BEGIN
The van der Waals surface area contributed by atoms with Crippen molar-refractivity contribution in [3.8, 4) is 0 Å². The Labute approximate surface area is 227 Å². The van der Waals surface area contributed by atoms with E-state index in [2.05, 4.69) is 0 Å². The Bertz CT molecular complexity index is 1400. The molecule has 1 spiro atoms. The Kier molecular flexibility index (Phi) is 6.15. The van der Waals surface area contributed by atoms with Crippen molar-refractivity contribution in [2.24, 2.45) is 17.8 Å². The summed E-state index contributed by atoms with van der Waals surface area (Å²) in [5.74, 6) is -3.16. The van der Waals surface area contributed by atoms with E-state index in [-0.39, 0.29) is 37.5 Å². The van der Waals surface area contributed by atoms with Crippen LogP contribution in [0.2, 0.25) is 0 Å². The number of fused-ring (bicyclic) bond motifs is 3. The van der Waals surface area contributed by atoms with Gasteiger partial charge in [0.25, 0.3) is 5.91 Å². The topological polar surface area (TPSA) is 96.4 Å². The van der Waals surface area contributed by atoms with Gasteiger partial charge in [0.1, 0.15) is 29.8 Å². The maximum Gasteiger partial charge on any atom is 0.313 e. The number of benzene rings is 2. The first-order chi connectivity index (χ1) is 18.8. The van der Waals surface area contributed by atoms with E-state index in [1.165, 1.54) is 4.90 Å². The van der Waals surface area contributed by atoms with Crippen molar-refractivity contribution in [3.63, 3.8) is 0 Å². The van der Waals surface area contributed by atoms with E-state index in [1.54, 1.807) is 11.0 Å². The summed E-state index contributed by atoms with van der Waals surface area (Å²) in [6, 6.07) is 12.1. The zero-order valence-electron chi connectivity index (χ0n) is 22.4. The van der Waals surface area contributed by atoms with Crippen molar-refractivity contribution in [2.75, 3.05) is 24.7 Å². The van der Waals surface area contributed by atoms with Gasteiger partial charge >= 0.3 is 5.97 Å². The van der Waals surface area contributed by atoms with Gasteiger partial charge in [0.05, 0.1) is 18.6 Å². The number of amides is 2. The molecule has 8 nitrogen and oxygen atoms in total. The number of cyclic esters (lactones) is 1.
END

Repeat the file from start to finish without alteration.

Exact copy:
The van der Waals surface area contributed by atoms with Crippen molar-refractivity contribution in [3.8, 4) is 0 Å². The Labute approximate surface area is 227 Å². The van der Waals surface area contributed by atoms with E-state index in [2.05, 4.69) is 0 Å². The Bertz CT molecular complexity index is 1400. The molecule has 1 spiro atoms. The Kier molecular flexibility index (Phi) is 6.15. The van der Waals surface area contributed by atoms with Crippen molar-refractivity contribution in [2.24, 2.45) is 17.8 Å². The summed E-state index contributed by atoms with van der Waals surface area (Å²) in [5.74, 6) is -3.16. The van der Waals surface area contributed by atoms with E-state index in [-0.39, 0.29) is 37.5 Å². The van der Waals surface area contributed by atoms with Crippen LogP contribution in [0.2, 0.25) is 0 Å². The number of fused-ring (bicyclic) bond motifs is 3. The van der Waals surface area contributed by atoms with Gasteiger partial charge in [0.25, 0.3) is 5.91 Å². The topological polar surface area (TPSA) is 96.4 Å². The van der Waals surface area contributed by atoms with Gasteiger partial charge in [0.1, 0.15) is 29.8 Å². The maximum Gasteiger partial charge on any atom is 0.313 e. The number of benzene rings is 2. The first-order chi connectivity index (χ1) is 18.8. The van der Waals surface area contributed by atoms with E-state index in [1.165, 1.54) is 4.90 Å². The van der Waals surface area contributed by atoms with Crippen molar-refractivity contribution in [3.63, 3.8) is 0 Å². The van der Waals surface area contributed by atoms with E-state index in [1.54, 1.807) is 11.0 Å². The summed E-state index contributed by atoms with van der Waals surface area (Å²) in [6, 6.07) is 12.1. The zero-order valence-electron chi connectivity index (χ0n) is 22.4. The van der Waals surface area contributed by atoms with Crippen molar-refractivity contribution in [2.75, 3.05) is 24.7 Å². The van der Waals surface area contributed by atoms with Gasteiger partial charge >= 0.3 is 5.97 Å². The van der Waals surface area contributed by atoms with Gasteiger partial charge in [0.05, 0.1) is 18.6 Å². The number of amides is 2. The molecule has 8 nitrogen and oxygen atoms in total. The number of cyclic esters (lactones) is 1.